Where the controversy starts is when cancer patients choose to use natural health products. High doses of antioxidants, such as beta carotene and vitamins A, C and E, are often suggested as a way to combat cancer because antioxidants have been shown in some animal studies to slow the development of cancer. But most cancer centres and individual oncologists recommend that cancer patients not use any supplements while undergoing active treatment because not enough research has been done on how these supplements might interact with conventional treatment. As Balneaves explains, antioxidants function by capturing free radicals in the body. But many chemotherapy and radiation treatments destroy cancer cells and create free radicals. It’s possible that one form of treatment could be negatively affecting the other.
Balneaves acknowledges the need for more research and says that the whole field of CAM – complementary and alternative medicine – needs more funding so that questions like this can be answered. What she sees as hopeful are the integrated health clinics, such as Inspire Health, that offer patients access to both medical doctors and complementary practitioners all under one roof. These services help patients who are under severe stress and feeling helpless to work through their options and understand what’s appropriate for their cancer care.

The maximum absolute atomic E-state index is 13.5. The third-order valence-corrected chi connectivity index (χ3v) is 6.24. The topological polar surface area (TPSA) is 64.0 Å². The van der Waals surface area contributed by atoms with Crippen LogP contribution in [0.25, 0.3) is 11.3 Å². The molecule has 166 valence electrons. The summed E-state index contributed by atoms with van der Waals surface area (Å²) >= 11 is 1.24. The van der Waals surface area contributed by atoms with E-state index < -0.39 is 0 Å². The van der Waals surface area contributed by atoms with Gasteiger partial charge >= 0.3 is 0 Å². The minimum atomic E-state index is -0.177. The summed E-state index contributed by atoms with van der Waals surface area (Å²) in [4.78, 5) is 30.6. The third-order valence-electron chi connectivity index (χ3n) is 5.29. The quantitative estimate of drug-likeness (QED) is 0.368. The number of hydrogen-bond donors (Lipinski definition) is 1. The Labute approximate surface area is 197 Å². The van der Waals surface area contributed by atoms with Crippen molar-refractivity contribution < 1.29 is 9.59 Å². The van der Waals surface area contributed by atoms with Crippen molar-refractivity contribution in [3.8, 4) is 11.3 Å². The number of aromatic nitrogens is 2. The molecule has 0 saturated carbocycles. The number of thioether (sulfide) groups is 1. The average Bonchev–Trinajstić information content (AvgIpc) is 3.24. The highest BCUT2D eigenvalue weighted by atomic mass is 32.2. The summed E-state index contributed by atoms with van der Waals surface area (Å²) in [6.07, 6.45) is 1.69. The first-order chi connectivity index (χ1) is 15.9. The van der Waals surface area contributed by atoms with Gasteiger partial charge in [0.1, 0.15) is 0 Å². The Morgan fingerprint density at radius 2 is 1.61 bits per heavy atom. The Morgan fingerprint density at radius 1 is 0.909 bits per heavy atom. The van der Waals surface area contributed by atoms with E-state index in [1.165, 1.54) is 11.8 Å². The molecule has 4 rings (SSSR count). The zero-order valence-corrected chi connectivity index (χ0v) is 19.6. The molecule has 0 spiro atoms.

When Sirois was diagnosed, he didn’t go looking for a magical cure but he did want to know what, if anything, would help him extend his life and improve his quality of life. His research told him that treating cancer wasn’t just about finding the right chemo, but he didn’t have the practical knowledge about how to incorporate complementary therapies into his regimen. By signing up at Inspire Health, he learned what he needed to know.
Bridging the gap
The clinic, started by medical doctor Hal Gunn, has as part of its mission to bridge the gap between conventional and complementary health care and to research the effectiveness of complementary therapies. Lionel Wilson, a director at the centre, says that what differentiates the clinic is that the practitioners focus on empowering patients to learn about their options and make their own choices. More and more research shows that taking charge of their health after diagnosis significantly improves quality of life, reduces recurrence and increases survival, Wilson says. Supporting your health in simple ways with good nutrition and exercise can be as important as any treatment, Wilson says.
And new research is backing up that claim. Wilson points to a study on vitamin D that shows taking the supplement daily may reduce cancer by 60 per cent. And in June of this year, the Journal of Clinical Oncology published a study by researchers at the University of California, San Diego, showing that exercise and healthful nutrition have a synergistic effect on reducing mortality from early stage breast cancer by 50 per cent. The study followed participants between five and 11 years and found that the mortality of women who ate at least five servings of fruits and vegetables a day and exercised the equivalent of walking briskly for 30 minutes six days a week was half that of other participants.